Tomato Blossom Drop Causes, Control Methods

Introduction: Hello gardeners and farmers, this post will give a insght of Tomato blossom drop causes and control measures.  Blossom drop is the loss of flowers and this is usually preceded by the yellowing of the pedicel. Tomato blossoms are very sensitive to the conditions in their surrounding environment. Tomato blossoms can drop from plants without developing fruit. And if they are not fertilized accurately or if they are exposed to unusually high or low temperatures or humidity levels. However, tomato blossoms can also drop from tomato fruit if they are properly fertilized. What are we waiting for? Let’s get in to the details of Tomato blossom drop causes and prevention methods.

A guide to Tomato blossom drop causes, control methods

If you are a commercial tomato grower or home gardener, you must be aware of tomato blossom drop causes. Tomato blossoms are self-fertile, and a certain quantity of self-pollination of tomato flowers does occur. However, pollen does not move well by itself from the anther to stigma, as evidenced by the poor pollination seen in greenhouses when no pollination aid is given. Shaking by wind or by mechanical means can cause the release of the pollen, which drops down (the blossoms normally hanging downward) through the stamen tube to the stigma.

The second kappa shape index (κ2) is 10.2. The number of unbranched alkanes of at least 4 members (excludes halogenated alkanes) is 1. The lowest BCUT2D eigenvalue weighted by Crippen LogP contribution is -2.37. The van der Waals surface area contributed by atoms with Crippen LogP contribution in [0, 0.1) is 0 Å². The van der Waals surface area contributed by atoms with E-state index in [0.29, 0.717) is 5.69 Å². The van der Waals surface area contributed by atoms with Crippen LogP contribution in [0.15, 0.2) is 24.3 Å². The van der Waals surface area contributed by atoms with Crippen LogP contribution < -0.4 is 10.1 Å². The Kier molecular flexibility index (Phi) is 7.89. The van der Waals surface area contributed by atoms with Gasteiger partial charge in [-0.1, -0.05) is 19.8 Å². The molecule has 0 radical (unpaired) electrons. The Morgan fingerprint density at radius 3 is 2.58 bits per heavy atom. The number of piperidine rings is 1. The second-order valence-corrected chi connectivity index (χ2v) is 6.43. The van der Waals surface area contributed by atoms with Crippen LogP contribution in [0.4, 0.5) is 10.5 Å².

Causes of Tomato Flower Drop.
Causes of Tomato Flower Drop.

The best possible motion to release pollen is from a bee that “sonicates”. Sonication is the vibration of the wing muscles without flight, causing the whole tomato flower to vibrate, and a cloud of pollen to be released onto the bee’s body and also, onto the stigma. Without pollination, this stimulates fruit set, flower withers and dies. Tomato plants lose their blossoms for different reasons usually related to some kind of stress. The stress can be either nutritional, environmental or some combination of the two. Anything which interferes with the pollination fertilization process can result in abortion of flowers.

Causes of Tomato blossom drop

Many problems cause blossom drop can be difficult to control. Because they are related to temperature and plant stress, they are including;

  • The temperature range that is too high or too low
  • Relative humidity
  • Too Much Fertilizer
  • Inadequate Irrigation
  • Lack of pollination
  • Low or high soil moisture
  • Insect damage or disease
  • Heavy fruit set
  • Excessive wind or pruning

Temperatures that are too high or too low

Blossom drop can be attributed to several causes, most often related to either temperature or stress. Tomato plants drop their flowers under extreme temperature regimes, such as high daytime temperatures that mean above 85°F, high nighttime temperatures that mean above 70°F, or low nighttime temperatures that are below 55°F. Optimal growing conditions for tomatoes are daytime temperature range between 70°F and 85°F. While tomato plants can tolerate extreme temperatures for short periods, several days or nights with temperatures outside the optimal range will cause the tomato plant to abort flowers and fruit and focus on survival. Temperatures over 104°F for 4 hours can cause the flowers to abort. If nighttime temperature range fall below 55°F or rise above 70°F, or if daytime temperatures rise above 85°F, the pollen becomes tacky and nonviable, preventing pollination from occurring and causing the blossom to dry and drop.